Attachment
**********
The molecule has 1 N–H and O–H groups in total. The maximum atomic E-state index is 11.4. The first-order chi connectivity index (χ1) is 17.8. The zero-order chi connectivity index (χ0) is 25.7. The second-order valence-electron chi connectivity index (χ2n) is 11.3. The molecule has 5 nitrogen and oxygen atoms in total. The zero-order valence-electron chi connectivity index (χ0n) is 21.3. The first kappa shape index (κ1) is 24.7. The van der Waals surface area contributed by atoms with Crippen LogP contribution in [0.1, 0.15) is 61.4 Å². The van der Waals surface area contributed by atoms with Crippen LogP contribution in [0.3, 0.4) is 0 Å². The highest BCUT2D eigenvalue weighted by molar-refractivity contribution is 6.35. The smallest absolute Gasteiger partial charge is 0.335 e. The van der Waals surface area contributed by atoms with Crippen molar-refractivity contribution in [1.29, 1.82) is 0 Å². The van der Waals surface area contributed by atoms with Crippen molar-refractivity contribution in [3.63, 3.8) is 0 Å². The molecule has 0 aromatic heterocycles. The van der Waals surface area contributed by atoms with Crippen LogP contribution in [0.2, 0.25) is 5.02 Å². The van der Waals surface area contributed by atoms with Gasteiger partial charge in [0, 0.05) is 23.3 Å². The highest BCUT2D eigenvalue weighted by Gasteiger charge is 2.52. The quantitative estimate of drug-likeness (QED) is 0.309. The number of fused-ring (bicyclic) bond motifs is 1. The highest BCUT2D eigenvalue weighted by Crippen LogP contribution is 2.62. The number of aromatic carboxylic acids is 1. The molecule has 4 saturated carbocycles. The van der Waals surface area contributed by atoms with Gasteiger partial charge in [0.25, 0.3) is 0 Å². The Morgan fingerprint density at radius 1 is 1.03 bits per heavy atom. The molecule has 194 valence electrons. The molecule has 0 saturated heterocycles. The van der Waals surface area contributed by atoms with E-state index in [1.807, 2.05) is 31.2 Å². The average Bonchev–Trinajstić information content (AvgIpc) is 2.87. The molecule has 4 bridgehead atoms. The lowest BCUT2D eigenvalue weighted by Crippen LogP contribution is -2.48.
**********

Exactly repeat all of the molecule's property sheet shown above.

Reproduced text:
The molecule has 1 N–H and O–H groups in total. The maximum atomic E-state index is 11.4. The first-order chi connectivity index (χ1) is 17.8. The zero-order chi connectivity index (χ0) is 25.7. The second-order valence-electron chi connectivity index (χ2n) is 11.3. The molecule has 5 nitrogen and oxygen atoms in total. The zero-order valence-electron chi connectivity index (χ0n) is 21.3. The first kappa shape index (κ1) is 24.7. The van der Waals surface area contributed by atoms with Crippen LogP contribution in [0.1, 0.15) is 61.4 Å². The van der Waals surface area contributed by atoms with Crippen LogP contribution in [0.3, 0.4) is 0 Å². The highest BCUT2D eigenvalue weighted by molar-refractivity contribution is 6.35. The smallest absolute Gasteiger partial charge is 0.335 e. The van der Waals surface area contributed by atoms with Crippen molar-refractivity contribution in [1.29, 1.82) is 0 Å². The van der Waals surface area contributed by atoms with Crippen molar-refractivity contribution in [3.63, 3.8) is 0 Å². The molecule has 0 aromatic heterocycles. The van der Waals surface area contributed by atoms with Crippen LogP contribution in [0.2, 0.25) is 5.02 Å². The van der Waals surface area contributed by atoms with Gasteiger partial charge in [0, 0.05) is 23.3 Å². The highest BCUT2D eigenvalue weighted by Gasteiger charge is 2.52. The quantitative estimate of drug-likeness (QED) is 0.309. The number of fused-ring (bicyclic) bond motifs is 1. The highest BCUT2D eigenvalue weighted by Crippen LogP contribution is 2.62. The number of aromatic carboxylic acids is 1. The molecule has 4 saturated carbocycles. The van der Waals surface area contributed by atoms with Gasteiger partial charge in [0.25, 0.3) is 0 Å². The Morgan fingerprint density at radius 1 is 1.03 bits per heavy atom. The molecule has 194 valence electrons. The molecule has 0 saturated heterocycles. The van der Waals surface area contributed by atoms with E-state index in [1.807, 2.05) is 31.2 Å². The average Bonchev–Trinajstić information content (AvgIpc) is 2.87. The molecule has 4 bridgehead atoms. The lowest BCUT2D eigenvalue weighted by Crippen LogP contribution is -2.48.